The last time I saw Bo Flasschoen, he wound my scarf around his neck and introduced me as his Aunt Corinne. I had not worn that title for nearly thirty years, but Bo had never been one to trifle with technicalities.
It was at Jenny Rosen’s birthday party in 2017. I came with Jenny, but wandered around the crowded private party tent feeling left out, old, and useless. Then Bo came over and hugged me. He took my scarf and dragged me around to meet people — young people, people that he and Jenny and Micah Spivey had known for years. He let me get him a drink and refused an offer of food. He sat beside me for an hour or so, and talked of his life as though he had read about some boy in the newspaper. His voice barely rose above a whisper, but somehow I could hear him — not over the music, but beneath it and entwined with it.
Later in the evening, he offered to walk me to my car so I could get home before the party got wild. For some reason, he decided that I needed protecting. He borrowed a baseball bat and told me that I would be safe; that he’d take care of anyone who threatened me in the dark parking lot. He swaggered around the bar, taking practice swings and startling more than a few tipsy souls.
Before we left, we sat in silence for a while. I watched Bo as his eyes steadily moved around the room. I could not tell if he found whatever or whomever he sought. He caught me studying his face and flashed a huge grin. I meant to ask, but something in his manner kept me quiet.
The next day, Bo messaged me to ask for legal advice. I tried to help him. We exchanged a few texts about a troubling situation. I never found out whether he overcame the difficulties. I never spoke with him again. I never saw him again.
I do not think my friend Sandy Thomas Dixon has ever called me on the telephone, and certainly not since I moved to California. When I heard her voice today, I knew the news would be about as terrible as news can ever get. And it was: My dear friend Alan White had lost his son, Bo. He died last evening. Sandy did not know much more. I sank into a chair. My body shook. Grief gripped me; sobs coursed through my chest. Yet I knew, as certainly as I felt the hard wood beneath me and the cold chill which crept into my heart, that I could never begin to imagine what Alan and Bo’s mother, Janine, must feel.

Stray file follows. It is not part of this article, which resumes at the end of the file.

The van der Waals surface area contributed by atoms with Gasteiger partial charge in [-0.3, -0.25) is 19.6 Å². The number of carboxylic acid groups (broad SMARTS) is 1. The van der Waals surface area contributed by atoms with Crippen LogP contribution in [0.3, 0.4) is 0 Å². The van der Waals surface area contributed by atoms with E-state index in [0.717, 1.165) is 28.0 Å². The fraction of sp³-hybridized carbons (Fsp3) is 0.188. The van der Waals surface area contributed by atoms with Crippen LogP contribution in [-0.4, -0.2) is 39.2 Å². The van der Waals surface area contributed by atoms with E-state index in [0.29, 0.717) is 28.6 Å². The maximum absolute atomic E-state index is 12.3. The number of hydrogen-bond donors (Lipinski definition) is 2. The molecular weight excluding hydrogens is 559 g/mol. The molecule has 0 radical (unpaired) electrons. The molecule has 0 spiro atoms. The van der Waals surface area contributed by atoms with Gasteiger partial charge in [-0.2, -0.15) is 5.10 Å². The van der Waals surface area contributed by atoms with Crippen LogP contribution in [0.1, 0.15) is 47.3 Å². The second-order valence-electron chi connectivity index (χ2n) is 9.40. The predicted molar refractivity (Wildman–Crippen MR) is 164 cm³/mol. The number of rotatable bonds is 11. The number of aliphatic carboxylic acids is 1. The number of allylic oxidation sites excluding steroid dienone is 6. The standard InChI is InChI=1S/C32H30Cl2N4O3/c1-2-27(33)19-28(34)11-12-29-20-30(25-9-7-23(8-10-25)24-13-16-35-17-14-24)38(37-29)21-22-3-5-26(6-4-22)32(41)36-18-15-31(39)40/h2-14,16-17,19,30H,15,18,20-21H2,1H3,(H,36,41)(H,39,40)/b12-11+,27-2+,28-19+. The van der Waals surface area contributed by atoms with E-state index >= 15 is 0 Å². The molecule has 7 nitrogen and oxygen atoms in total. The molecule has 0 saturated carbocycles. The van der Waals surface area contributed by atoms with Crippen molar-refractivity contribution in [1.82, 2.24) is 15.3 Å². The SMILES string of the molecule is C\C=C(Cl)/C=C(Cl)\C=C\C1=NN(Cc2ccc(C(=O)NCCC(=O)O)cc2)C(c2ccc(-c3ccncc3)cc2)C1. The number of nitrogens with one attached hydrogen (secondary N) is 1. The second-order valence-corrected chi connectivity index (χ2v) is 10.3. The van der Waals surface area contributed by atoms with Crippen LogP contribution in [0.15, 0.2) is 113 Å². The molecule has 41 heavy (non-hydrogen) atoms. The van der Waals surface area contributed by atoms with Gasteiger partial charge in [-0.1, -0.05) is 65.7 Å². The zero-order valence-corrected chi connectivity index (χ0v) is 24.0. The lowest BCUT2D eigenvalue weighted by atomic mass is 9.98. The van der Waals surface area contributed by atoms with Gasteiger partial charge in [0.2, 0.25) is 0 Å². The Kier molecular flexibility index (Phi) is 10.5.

I called my own son, Patrick. He remembers Bo as the kind, gentle soul who first taught him to play a guitar more than twenty years ago. That extraordinary teacher came to me and suggested that I let Patrick set his own pace. A few years later, I came home from work to hear a flood of rhythmic chords flowing down from Patrick’s room. Bo had been right, of course; Patrick came to the guitar when he was ready.
Bo himself possessed an extraordinary gift. Like his father, perhaps even more so, Bo melded with his instrument. Whether that synergy stood between Bo and the rest of the world, I cannot say. But that world is enormously poorer for the loss of him — the loss of his quiet, indomitable spirit and his passionate, impeccable artistry.
I mourn for Alan, and for Janine; and for their daughter Sarah. I mourn for Bo’s faithful friends and for those who, like me, drew warmth from the quiet light which he radiated. My grief hovers on the periphery of theirs. But nonetheless, I come here to honor the passing of this precious son; and to hold aloft that small portion of his life which I was graced to share. A wondrous being such as Bo Flasschoen should not be let to completely fade away. We can barely stand such loss of him as we must inevitably endure.
Brokedown Palace, by the Grateful Dead; words and music by Robert Hunter and Jerry Garcia